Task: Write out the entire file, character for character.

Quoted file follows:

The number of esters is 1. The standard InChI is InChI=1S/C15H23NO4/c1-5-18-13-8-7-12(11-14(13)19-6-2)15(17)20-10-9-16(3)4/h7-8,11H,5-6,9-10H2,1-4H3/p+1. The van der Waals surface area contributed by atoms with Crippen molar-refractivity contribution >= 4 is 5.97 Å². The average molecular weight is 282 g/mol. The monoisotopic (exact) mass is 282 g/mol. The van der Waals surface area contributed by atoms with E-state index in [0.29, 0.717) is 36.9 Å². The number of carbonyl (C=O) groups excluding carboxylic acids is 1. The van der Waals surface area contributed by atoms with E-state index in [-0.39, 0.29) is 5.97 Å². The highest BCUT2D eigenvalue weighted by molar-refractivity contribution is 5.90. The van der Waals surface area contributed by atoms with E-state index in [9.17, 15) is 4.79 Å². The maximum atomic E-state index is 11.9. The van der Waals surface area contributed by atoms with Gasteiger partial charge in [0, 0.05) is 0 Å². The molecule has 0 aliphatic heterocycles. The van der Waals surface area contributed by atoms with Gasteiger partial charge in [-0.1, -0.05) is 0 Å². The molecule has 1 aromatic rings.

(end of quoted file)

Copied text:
The number of esters is 1. The standard InChI is InChI=1S/C15H23NO4/c1-5-18-13-8-7-12(11-14(13)19-6-2)15(17)20-10-9-16(3)4/h7-8,11H,5-6,9-10H2,1-4H3/p+1. The van der Waals surface area contributed by atoms with Crippen molar-refractivity contribution >= 4 is 5.97 Å². The average molecular weight is 282 g/mol. The monoisotopic (exact) mass is 282 g/mol. The van der Waals surface area contributed by atoms with E-state index in [0.29, 0.717) is 36.9 Å². The number of carbonyl (C=O) groups excluding carboxylic acids is 1. The van der Waals surface area contributed by atoms with E-state index in [-0.39, 0.29) is 5.97 Å². The highest BCUT2D eigenvalue weighted by molar-refractivity contribution is 5.90. The van der Waals surface area contributed by atoms with E-state index in [9.17, 15) is 4.79 Å². The maximum atomic E-state index is 11.9. The van der Waals surface area contributed by atoms with Gasteiger partial charge in [0, 0.05) is 0 Å². The molecule has 0 aliphatic heterocycles. The van der Waals surface area contributed by atoms with Gasteiger partial charge in [-0.1, -0.05) is 0 Å². The molecule has 1 aromatic rings.